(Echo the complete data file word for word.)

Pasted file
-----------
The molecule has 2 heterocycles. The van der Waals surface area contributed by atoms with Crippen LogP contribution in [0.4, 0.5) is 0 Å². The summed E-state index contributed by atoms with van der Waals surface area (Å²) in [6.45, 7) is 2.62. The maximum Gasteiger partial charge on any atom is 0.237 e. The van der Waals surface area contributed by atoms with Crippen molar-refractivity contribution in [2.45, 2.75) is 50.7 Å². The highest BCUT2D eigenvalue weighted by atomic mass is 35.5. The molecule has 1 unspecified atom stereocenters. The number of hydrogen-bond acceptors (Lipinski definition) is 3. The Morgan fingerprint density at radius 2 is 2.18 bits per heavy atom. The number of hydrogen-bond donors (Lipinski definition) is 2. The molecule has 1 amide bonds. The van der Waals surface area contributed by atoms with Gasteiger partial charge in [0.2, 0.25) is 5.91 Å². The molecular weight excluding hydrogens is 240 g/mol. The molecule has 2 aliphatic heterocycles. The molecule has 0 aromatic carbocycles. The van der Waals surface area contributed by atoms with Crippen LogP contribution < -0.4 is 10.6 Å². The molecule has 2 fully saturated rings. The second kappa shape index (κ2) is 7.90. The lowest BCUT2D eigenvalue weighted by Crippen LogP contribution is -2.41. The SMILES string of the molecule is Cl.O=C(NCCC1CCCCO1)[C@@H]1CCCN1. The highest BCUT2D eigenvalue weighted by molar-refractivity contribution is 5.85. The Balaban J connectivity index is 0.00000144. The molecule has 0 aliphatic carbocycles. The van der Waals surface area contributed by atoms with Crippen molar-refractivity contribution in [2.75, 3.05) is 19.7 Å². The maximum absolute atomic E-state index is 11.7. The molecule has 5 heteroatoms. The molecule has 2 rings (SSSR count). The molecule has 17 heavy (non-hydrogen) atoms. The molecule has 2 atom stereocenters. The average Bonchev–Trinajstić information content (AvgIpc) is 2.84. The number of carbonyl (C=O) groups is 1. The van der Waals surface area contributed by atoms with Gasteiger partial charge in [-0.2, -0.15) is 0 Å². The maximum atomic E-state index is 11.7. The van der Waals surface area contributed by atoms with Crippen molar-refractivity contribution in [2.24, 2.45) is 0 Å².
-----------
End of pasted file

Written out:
The molecule has 2 heterocycles. The van der Waals surface area contributed by atoms with Crippen LogP contribution in [0.4, 0.5) is 0 Å². The summed E-state index contributed by atoms with van der Waals surface area (Å²) in [6.45, 7) is 2.62. The maximum Gasteiger partial charge on any atom is 0.237 e. The van der Waals surface area contributed by atoms with Crippen molar-refractivity contribution in [2.45, 2.75) is 50.7 Å². The highest BCUT2D eigenvalue weighted by atomic mass is 35.5. The molecule has 1 unspecified atom stereocenters. The number of hydrogen-bond acceptors (Lipinski definition) is 3. The Morgan fingerprint density at radius 2 is 2.18 bits per heavy atom. The number of hydrogen-bond donors (Lipinski definition) is 2. The molecule has 1 amide bonds. The van der Waals surface area contributed by atoms with Gasteiger partial charge in [0.2, 0.25) is 5.91 Å². The molecular weight excluding hydrogens is 240 g/mol. The molecule has 2 aliphatic heterocycles. The molecule has 0 aromatic carbocycles. The van der Waals surface area contributed by atoms with Crippen LogP contribution < -0.4 is 10.6 Å². The molecule has 2 fully saturated rings. The second kappa shape index (κ2) is 7.90. The lowest BCUT2D eigenvalue weighted by Crippen LogP contribution is -2.41. The SMILES string of the molecule is Cl.O=C(NCCC1CCCCO1)[C@@H]1CCCN1. The highest BCUT2D eigenvalue weighted by molar-refractivity contribution is 5.85. The Balaban J connectivity index is 0.00000144. The molecule has 0 aliphatic carbocycles. The van der Waals surface area contributed by atoms with Crippen molar-refractivity contribution in [2.75, 3.05) is 19.7 Å². The maximum absolute atomic E-state index is 11.7. The molecule has 5 heteroatoms. The molecule has 2 rings (SSSR count). The molecule has 17 heavy (non-hydrogen) atoms. The molecule has 2 atom stereocenters. The average Bonchev–Trinajstić information content (AvgIpc) is 2.84. The number of carbonyl (C=O) groups is 1. The van der Waals surface area contributed by atoms with Gasteiger partial charge in [-0.2, -0.15) is 0 Å². The maximum atomic E-state index is 11.7. The van der Waals surface area contributed by atoms with Crippen molar-refractivity contribution in [2.24, 2.45) is 0 Å².